The Complete Poems of Anna Akhmatova

by Anna Akhmatova, Roberta Reeder, Judith Hemschemeyer,
1604 pages,
ISBN: 0939010135

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The Soul Of Russia
by Al Purdy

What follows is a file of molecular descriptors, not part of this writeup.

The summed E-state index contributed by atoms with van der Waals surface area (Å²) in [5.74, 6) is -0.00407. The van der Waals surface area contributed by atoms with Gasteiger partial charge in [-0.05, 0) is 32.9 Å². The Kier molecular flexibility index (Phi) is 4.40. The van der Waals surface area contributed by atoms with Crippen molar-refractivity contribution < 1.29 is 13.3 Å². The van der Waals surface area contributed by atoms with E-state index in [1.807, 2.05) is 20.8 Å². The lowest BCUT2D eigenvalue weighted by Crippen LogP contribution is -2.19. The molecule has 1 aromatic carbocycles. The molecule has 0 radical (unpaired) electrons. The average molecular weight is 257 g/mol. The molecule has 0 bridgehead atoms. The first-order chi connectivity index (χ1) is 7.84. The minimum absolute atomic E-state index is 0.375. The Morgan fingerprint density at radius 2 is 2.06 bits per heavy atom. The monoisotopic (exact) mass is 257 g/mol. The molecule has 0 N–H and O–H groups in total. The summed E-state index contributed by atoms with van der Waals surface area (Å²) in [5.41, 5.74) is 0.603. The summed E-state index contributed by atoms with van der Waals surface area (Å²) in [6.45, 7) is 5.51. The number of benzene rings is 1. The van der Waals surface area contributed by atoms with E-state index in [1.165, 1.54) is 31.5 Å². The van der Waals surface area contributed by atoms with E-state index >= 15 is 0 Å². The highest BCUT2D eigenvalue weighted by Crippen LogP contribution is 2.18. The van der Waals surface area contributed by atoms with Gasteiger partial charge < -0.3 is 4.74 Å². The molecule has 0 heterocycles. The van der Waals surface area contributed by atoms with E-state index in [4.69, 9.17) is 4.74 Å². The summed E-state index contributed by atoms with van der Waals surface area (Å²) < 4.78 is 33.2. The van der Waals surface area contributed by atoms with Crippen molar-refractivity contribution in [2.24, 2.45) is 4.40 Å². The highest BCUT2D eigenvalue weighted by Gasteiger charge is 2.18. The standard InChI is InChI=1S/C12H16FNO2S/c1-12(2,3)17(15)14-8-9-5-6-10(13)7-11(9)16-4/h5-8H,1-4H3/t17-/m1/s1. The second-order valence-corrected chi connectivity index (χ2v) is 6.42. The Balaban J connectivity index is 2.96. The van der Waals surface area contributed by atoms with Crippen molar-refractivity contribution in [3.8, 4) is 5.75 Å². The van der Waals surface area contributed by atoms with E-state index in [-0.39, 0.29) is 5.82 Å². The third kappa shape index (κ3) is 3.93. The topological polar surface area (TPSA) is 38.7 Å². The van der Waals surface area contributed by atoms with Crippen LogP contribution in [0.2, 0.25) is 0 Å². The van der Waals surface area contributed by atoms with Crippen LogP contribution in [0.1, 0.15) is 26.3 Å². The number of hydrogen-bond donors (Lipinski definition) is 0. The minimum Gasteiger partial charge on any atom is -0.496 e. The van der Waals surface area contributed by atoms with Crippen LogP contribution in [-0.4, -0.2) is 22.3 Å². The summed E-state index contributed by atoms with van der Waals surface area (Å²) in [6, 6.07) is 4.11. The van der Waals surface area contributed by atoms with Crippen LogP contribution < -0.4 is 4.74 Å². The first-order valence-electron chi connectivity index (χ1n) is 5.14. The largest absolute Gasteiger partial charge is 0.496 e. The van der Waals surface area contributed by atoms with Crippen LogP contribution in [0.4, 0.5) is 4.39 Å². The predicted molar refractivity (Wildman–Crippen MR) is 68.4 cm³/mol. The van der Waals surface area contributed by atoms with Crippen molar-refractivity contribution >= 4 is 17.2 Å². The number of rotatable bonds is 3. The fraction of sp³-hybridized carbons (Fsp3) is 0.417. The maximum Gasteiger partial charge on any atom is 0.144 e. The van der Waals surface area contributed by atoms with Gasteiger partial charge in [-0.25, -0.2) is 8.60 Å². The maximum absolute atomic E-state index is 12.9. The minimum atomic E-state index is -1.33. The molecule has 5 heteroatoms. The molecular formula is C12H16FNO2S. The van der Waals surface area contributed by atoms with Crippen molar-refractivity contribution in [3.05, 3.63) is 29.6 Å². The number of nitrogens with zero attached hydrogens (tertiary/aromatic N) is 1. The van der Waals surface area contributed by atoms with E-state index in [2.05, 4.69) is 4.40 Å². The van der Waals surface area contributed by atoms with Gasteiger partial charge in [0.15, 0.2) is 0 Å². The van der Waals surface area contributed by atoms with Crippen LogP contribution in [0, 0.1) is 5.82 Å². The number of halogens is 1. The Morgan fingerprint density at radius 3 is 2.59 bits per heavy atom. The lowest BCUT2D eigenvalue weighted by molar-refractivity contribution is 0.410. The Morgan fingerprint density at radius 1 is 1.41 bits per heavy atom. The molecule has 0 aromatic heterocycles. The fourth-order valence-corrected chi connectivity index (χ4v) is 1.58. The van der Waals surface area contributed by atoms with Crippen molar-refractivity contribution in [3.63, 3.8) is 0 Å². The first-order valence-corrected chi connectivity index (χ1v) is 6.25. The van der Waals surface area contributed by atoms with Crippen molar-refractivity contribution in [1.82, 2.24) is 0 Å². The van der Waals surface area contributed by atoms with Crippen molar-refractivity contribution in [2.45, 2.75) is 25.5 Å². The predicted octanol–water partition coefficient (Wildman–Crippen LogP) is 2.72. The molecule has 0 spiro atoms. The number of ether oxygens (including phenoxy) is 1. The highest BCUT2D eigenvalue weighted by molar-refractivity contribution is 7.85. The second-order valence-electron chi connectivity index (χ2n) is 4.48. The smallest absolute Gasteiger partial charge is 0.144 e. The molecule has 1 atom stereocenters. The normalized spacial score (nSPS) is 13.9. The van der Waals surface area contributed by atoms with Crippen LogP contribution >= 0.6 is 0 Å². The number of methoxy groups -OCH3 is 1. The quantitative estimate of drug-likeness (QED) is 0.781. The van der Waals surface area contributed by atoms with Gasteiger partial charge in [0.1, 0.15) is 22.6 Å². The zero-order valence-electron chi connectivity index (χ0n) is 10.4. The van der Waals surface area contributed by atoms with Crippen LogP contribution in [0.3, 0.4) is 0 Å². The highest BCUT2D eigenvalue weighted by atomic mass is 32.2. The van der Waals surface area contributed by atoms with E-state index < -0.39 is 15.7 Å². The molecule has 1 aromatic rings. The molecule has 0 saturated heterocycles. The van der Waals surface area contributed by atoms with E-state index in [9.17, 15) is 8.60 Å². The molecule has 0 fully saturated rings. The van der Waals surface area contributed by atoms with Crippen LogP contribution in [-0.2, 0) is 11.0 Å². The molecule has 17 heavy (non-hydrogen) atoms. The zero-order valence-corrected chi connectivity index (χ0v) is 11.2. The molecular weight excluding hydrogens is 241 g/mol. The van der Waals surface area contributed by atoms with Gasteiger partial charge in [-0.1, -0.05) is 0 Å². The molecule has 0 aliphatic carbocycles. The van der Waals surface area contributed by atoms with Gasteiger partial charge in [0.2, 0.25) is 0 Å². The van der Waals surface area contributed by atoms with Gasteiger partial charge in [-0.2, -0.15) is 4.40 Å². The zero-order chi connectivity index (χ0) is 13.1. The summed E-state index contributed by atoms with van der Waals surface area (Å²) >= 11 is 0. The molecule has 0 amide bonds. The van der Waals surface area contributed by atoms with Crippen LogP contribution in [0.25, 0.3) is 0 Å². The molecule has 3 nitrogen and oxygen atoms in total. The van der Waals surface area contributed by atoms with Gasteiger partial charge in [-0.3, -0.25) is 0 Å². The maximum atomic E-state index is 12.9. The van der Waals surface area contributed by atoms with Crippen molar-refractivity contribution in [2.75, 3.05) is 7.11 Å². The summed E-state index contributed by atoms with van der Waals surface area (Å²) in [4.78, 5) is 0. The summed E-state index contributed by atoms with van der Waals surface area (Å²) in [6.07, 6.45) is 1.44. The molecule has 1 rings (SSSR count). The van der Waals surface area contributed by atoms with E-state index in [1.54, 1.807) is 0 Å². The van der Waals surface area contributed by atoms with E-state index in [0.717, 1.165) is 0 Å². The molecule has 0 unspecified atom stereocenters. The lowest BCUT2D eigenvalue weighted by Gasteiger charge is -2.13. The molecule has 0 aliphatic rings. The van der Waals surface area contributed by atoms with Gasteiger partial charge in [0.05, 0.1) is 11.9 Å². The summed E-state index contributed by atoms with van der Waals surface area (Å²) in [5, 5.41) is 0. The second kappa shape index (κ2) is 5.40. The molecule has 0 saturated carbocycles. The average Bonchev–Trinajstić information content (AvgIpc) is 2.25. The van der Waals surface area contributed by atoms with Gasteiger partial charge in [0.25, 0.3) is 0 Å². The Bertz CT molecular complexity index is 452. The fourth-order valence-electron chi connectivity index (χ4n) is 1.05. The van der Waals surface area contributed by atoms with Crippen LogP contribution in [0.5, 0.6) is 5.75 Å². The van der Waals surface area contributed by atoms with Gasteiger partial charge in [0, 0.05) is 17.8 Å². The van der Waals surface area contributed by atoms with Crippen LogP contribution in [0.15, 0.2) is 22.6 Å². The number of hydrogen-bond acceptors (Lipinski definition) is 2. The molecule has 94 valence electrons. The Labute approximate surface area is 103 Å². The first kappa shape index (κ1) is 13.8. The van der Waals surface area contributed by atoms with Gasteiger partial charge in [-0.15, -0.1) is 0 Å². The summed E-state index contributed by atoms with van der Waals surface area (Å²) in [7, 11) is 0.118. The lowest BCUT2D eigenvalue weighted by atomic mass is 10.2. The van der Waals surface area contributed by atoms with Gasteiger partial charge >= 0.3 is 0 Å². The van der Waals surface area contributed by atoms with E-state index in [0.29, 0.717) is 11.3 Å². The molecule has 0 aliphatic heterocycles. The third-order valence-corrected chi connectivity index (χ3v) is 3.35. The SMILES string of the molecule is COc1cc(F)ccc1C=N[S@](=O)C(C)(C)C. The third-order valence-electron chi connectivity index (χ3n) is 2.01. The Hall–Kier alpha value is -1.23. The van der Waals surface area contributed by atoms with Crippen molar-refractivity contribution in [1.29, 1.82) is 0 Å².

A BEAUTIFUL WOMAN she was not, on the evidence I It nearly a hundred photographs tit these two books. She was majestic instead, her Dose imperial Roman, unsmiling, for every camera. She possessed immense natural dignity. Men fell in love with her continually. She married three times. Even in old age, her face and cariage were triking and received homage. Indeed, she expected homage, almost demanded it according to some who knew her well; and accepted it without Surprise. The Grande Dame, yet rather pitiful tit old age -11thot1_(,h he rejected pit,, fiercely. Anna Akhmatova. Born in 1889 of a well-to-do family, she was told by her father when she began to write poetry that lie did not want his name (Gorenko) associated with "that trade." She changed hers to Akhmatova, the Tatar name of a maternal ancestor, and made the new name famous. Prior to the First World War, in St. Petersburg (which became Leningrad After the Revolution), Akhmatova sometimes read her poems at a bohemian cabaret, The Stray Dog. So did Alexander Blok, reverenced by a flood of admirers, and "the cloud in trousers," Vladimir Mayakovsky. In 1903 she met a young poet, Nicolay Gumilyov, and married him in 1910. Gumilyov and his group of poets, which included Akhmatova, rejected the current craze of Symbolism; instead they founded a group called "The Acmeists," which stood for a poetry of real experience and tangible objects. Between 1905 and 1908 Gumilyov attempted suicide several times. At one point he Was found lying unconscious in the Bois de Boulogne, presumably in Paris. In 1906, Akhmatova tells of her own suicide attempt in a letter to her brother-in-law. "To die is easy," she said. "Did Andrey tell you how I attempted to ham, myself in Evpatoriya and the nail pulled Out of the plaster wall I Mama cried and I was ashamed -- it was awful." Over the 10-year period between 1912 and 1922, which included the First World War and the Russian Revolution, Akhmatova published five books of poetry. These were mostly love poems, and were very popular with Young people at the time. She claimed, of course, that the poems did not reflect her own life (most poets do claim that), and were not autobiographical -- which is true, in a sense. But one learns much about the woman from these poems: her romantic yearning for the perfect human relationship, her work growing in intensity and depth of feeling, and expanding in its subject matter. In 1922 Mayakovsky denounced Akhmatova`s poetry publicly, although she was as non-political as it was possible to be after the Revolution. Mayakovsky`s mistress of that time said later that lie read Akhmatova constantly, every day, But the Communist regime, growing ever more puritanical and repressive, Could not abide Akhmatova`s love poems: at least that seems to be one possible reason for her disfavour. Also: some of her friends were actually engaged in "alarums and excursions" of counter-revolution. After 1925 she was not allowed to publish in the Soviet Union. Zdanov, one of Stalin`s obedient minions, called her "half min and half harlot." A critic, one Pertzov, said of her, "We cannot sympathize with a woman who did not know when to die." I find this quite incredible! And horrible! These two enormous books amount to a complete galaxy of Akhmatova`s poems, and much else besides. There`s a fulllength biography by Roberta Reeder, the editor; several memoirs by people who knew her well; a chronology; mid many, many photographs. The translator, Judith Hemschemeyer, learned Russian for the task, and devoted several years to it, receiving encomiums for her work. I have previously read several other books related to Akhmatova: Nadezhda Mandelstam`s memoir, Hope Against Hope; Olga Ivinskaya`s reminiscences (she was Pasternak`s friend); and, more important, Olga Carlisle`s anthology of Russian poets, Poets on Streetcorners (1968). There are many of Akhmatova`s poems in Streetcorners, translated by various hands, including Stanley Kunitz, Adrienne Rich, Rose Styron, Richard Wilbur, and Robert Lowell. Lowell "adapted" Akhmatova`s "Requiem," written after her son Lev`s last arrest and imprisonment in Leningrad. This long 11-part poem is regarded by many, including myself, as Akluriatova`s best. "Requiem" was first published, long after its composition, in Munich, Germany, tit 1963. Lowell included his adaptation of the poem tit his Imitations. It begins tit prose, with Akhmatova waiting, along with many other relatives and friends of the prisoners, in "the prison lines at Leningrad." Another woman, apparently recognizing the poet, whis pered in her ear, "Could you describe this?" Akhmatova answered, "Yes, I can.". Lowell used quatrains, off-rhymes, and rough metrics in his adaptation; Hemschemeyer free verse in her translations. Using the latter method, I think it`s much more difficult to make a poem memorable and meaningful. As a study in comparative translation then, here are the last five verses of Akhmatova`s "Requiem" as adapted by each writer (spaces between stanzas omitted). Lowell: Friends, if you want some monument gravestone or cross to stand for me you have in, my blessing and consent, but do not place it by the sea. I was a sea-child, hardened by the polar Baltics grinding dark; that tie is gone: I will not lie, a Tsar`s child in the Tsarist park. Far from your ocean, Leningrad, I leave my body where I stood three hundred hours in lines with those who watched unlifted prison windows. Safe in deaths arms, I lie awake, and hear the mother`s animal roar, the black truck slamming on its brake, the senseless hammering of the door. Ah, the Bronze Horseman wipes his eye and melts, a prison pigeon coos, the ice goes out, the Neva goes with its slow barges to the sea. (that is not the poetry of a "Grande Dame") And Hemschemeyer: And if ever in this country They decide to erect a monument to me, I consent to that honor Under these conditions: that it stand Neither by the sea, where I was born MN last tie with the sea is broken, Nor in the Tsar`s garden near the cherished pine stump, Where an inconsolable shade looks- for me, But here, where I stood three hundred hours, And where they never unbolted the doors for me. This, lest in blissful death I forget the rumbling of the Black Marias, Forget how that detested door slammed shut And an old woman howled like a wounded animal. And may the melting snow stream like tears From my motionless lips of bronze, And a prison dove coo in the distance, And the ships of the Neva sail calmly on. Lowell called his version of "Requiem" an "imitation," a free adaptation of Akhmatova; Hemschemeyer`s is probably truer to the original, but nevertheless is still only an approximation. After Stalin died in 1953, Akhmatova`s verse was again published in the Soviet Union; and a reverence for her began. Most of her friends were long dead, from imprisonment in Siberia, as victims of execution, or simply old age; but a new generation loved her poems. Joseph Brodsky, before he emigrated to the United States, was one of her proteges. Some critics have called her the greatest woman poet since Sappho; but it is impossible to judge Sappho`s work accurately since so little of it remains. In ,my case, Akhmatova left behind a legend as well as her poems when she died in 1966, a woman who, in the minds of some admirers, is emblematic of the soul of Russia. And the "Requiem" suite (Lowell`s version) is indelible in my own memory. In a country where most of the citizens were prisoners, incarcerated or not, Akhmatova was a free woman and lived her life as one. I admire her immensely. During her lifetime she rarely had very Much money. When her poems were banned she translated foreign literature for small remuneration. Her friends -- Pasternak among them -- helped her; she helped them. It may be thought that her life was tragic. Perhaps, but it was also a triumph: Yes, I can